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Don’t clutter your inbox. Here’s how to access multiple inboxes, add signatures, recall emails, and more.
While corporate and video chat services like Zoom and Slack have become embedded in the business zeitgeist of 2020, email is still a big part of most of our work and private lives. Also, there’s a good chance that at least one of your email accounts is via Gmail, which has over 1.8 billion active users at the start of 2020.
While you probably know the basics of Gmail, there are many Gmail features and tricks you may have missed that can help you get your digital life in order. Did you know that there are also third-party apps that work with Google’s email service, such as Kiwi for Gmail, which combines multiple accounts into one app?
Even if you’re a seasoned Gmail user, here are 10 tools and tips to help you work smarter (not harder) with Gmail.
Even if I freely use the select all plus delete combination, it doesn’t take long for my inbox to spiral out of control. Fortunately, there is another way to parse the old digital weeds in your inbox. If you’re sure you don’t need any email before a certain date, you can type “before:<DD/MM/YYYY>” in the search field and enter the date you want. This will filter your inbox so you can more efficiently use the select all button to delete old emails.
If you have multiple active Gmail accounts, you can easily switch between them. Click on your profile icon in the top right (mobile or desktop) and select Add Another Account. From there you will simply log in and in the future you will be able to access it when you click on your profile icon. However, if you don’t access one of the accounts often enough, you’ll be signed out.
With so many websites asking for your email address these days, your inbox can start to look like the Wild West. You may also want to better organize emails and prioritize those from certain people. This is where filters come in handy. To set a filter, open Gmail, click the settings cog and select See All Settings. From here, click on Filters and Blocked Addresses > Create New Filter.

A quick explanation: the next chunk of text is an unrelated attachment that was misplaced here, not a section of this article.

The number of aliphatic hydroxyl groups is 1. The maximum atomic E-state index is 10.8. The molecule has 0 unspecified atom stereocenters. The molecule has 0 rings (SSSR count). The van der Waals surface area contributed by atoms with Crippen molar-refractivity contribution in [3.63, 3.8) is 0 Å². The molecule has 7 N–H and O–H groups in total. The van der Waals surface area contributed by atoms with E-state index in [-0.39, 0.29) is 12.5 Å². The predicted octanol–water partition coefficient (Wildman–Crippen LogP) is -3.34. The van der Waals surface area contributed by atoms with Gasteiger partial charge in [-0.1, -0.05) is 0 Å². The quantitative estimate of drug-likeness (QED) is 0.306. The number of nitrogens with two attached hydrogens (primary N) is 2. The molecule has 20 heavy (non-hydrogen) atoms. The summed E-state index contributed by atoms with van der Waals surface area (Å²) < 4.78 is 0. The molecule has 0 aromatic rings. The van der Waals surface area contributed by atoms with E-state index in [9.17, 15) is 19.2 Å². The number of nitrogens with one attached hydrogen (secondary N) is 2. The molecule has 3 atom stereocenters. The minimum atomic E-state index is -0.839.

You can customize your filter to organize emails by sender, recipient, subject, keywords, and other factors. Once you have the properties you specified, click Create Filter.
Creating a signature in Gmail can save you a step in composing messages and make your emails look more professional. To set a signature for all outgoing messages, open Gmail > Settings gear > See All Settings. From there, scroll down until you see Signature and click Create New. Any signatures you create will appear in Settings, where you can edit or delete them at any time.
If you’re like me, you’ve probably second guessed yourself after hitting the Submit button at least once. Fortunately, Gmail has a bounty feature called Undo Send. Immediately after pressing Send, a message will pop up at the bottom of the screen stating that the message has been sent, but there is also the option to Undo or View Message. When you click Undo, Gmail stops sending the message. You can also edit how long you should cancel a message. To setup Undo Send, go to Settings > See All Settings and go to Undo Send. From here you can set a 5, 10, 20 or 30 second send cancel window.
Scheduling a message is handy if you have coworkers or friends in different time zones and don’t want to risk bothering them with an email notification at odd hours. To schedule a message, type what you want to say and instead of clicking Send, click the little down arrow and select Schedule sending. Gmail suggests some possible times, but you can also manually enter a specific send time.
Gmail’s Smart Typing feature works like predictive text and aims to make your typing process easier. For example, when typing “I’ll call you”, Google Smart Typing will suggest “tomorrow”. Just press Tab to accept the suggestion; Otherwise, keep writing. If you’re not a fan of Smart Typing, you can turn it off in Settings.
Gmail’s spell check tool can take some of the stress out of sending important emails. The spell checker can help with simple hiccups from typing too fast, as well as words you’re not really sure of. And Gmail keeps it underlined if it changes the word, so you can choose to undo the change if you don’t like it. Besides that, Gmail also has Grammar and AutoCorrect features. Everything can be turned on or off in Settings > Spelling.
We’re all stuck in a group of emails that just can’t seem to calm down. Next time this happens, open the annoying email, click the three-dot settings icon just above the email subject line, and select Mute from the drop-down menu. Just like with Undo Send, you’ll have the opportunity to Unmute if you accidentally clicked it.
Tags can make your inbox more manageable. These are kind of like filters (and you can set a filter to email specific tags). Tags are located in the sidebar where you will find the Inbox, Sent, Junk, and other folders. Scroll down and click Create New Label. From here, you can name your tag and create group tags. For example, if you’re organizing for school, the main tag might be Biology Class, and you can group tags about class projects and submitted assignments.